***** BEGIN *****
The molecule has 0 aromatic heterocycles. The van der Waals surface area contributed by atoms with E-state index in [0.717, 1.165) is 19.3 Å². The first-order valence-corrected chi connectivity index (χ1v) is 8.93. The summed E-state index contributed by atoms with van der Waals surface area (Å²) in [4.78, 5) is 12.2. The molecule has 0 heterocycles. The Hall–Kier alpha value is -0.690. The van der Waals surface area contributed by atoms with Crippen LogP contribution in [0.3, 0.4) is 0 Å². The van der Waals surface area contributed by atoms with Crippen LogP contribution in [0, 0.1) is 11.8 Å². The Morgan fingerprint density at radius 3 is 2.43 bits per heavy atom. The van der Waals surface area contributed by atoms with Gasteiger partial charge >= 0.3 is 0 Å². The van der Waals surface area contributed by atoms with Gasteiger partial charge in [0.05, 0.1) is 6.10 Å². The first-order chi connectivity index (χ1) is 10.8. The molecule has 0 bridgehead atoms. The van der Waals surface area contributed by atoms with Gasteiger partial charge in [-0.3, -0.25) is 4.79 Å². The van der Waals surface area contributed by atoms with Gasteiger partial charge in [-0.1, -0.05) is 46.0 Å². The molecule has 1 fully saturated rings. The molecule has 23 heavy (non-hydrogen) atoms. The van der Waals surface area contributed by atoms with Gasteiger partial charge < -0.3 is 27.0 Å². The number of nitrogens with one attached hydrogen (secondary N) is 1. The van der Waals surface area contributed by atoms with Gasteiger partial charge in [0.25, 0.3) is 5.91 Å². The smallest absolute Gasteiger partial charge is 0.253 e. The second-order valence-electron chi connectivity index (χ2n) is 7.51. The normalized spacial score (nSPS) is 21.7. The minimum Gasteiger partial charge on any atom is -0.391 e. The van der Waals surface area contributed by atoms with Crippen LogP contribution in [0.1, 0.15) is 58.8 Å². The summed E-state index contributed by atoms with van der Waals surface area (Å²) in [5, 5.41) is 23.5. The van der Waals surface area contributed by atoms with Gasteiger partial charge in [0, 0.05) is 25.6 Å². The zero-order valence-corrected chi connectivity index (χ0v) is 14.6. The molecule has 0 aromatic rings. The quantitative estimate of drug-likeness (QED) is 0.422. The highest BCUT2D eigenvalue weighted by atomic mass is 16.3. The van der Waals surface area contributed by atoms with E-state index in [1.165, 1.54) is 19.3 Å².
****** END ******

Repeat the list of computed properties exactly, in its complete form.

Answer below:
The molecule has 0 aromatic heterocycles. The van der Waals surface area contributed by atoms with E-state index in [0.717, 1.165) is 19.3 Å². The first-order valence-corrected chi connectivity index (χ1v) is 8.93. The summed E-state index contributed by atoms with van der Waals surface area (Å²) in [4.78, 5) is 12.2. The molecule has 0 heterocycles. The Hall–Kier alpha value is -0.690. The van der Waals surface area contributed by atoms with Crippen LogP contribution in [0.3, 0.4) is 0 Å². The van der Waals surface area contributed by atoms with Crippen LogP contribution in [0, 0.1) is 11.8 Å². The Morgan fingerprint density at radius 3 is 2.43 bits per heavy atom. The van der Waals surface area contributed by atoms with Gasteiger partial charge >= 0.3 is 0 Å². The van der Waals surface area contributed by atoms with Gasteiger partial charge in [0.05, 0.1) is 6.10 Å². The first-order chi connectivity index (χ1) is 10.8. The molecule has 0 bridgehead atoms. The van der Waals surface area contributed by atoms with Gasteiger partial charge in [-0.3, -0.25) is 4.79 Å². The van der Waals surface area contributed by atoms with Gasteiger partial charge in [-0.1, -0.05) is 46.0 Å². The molecule has 1 fully saturated rings. The molecule has 23 heavy (non-hydrogen) atoms. The van der Waals surface area contributed by atoms with Gasteiger partial charge < -0.3 is 27.0 Å². The number of nitrogens with one attached hydrogen (secondary N) is 1. The van der Waals surface area contributed by atoms with Gasteiger partial charge in [0.25, 0.3) is 5.91 Å². The smallest absolute Gasteiger partial charge is 0.253 e. The second-order valence-electron chi connectivity index (χ2n) is 7.51. The normalized spacial score (nSPS) is 21.7. The minimum Gasteiger partial charge on any atom is -0.391 e. The van der Waals surface area contributed by atoms with Crippen LogP contribution in [0.1, 0.15) is 58.8 Å². The summed E-state index contributed by atoms with van der Waals surface area (Å²) in [5, 5.41) is 23.5. The van der Waals surface area contributed by atoms with Gasteiger partial charge in [0, 0.05) is 25.6 Å². The zero-order valence-corrected chi connectivity index (χ0v) is 14.6. The molecule has 0 aromatic rings. The quantitative estimate of drug-likeness (QED) is 0.422. The highest BCUT2D eigenvalue weighted by atomic mass is 16.3. The van der Waals surface area contributed by atoms with E-state index in [1.165, 1.54) is 19.3 Å².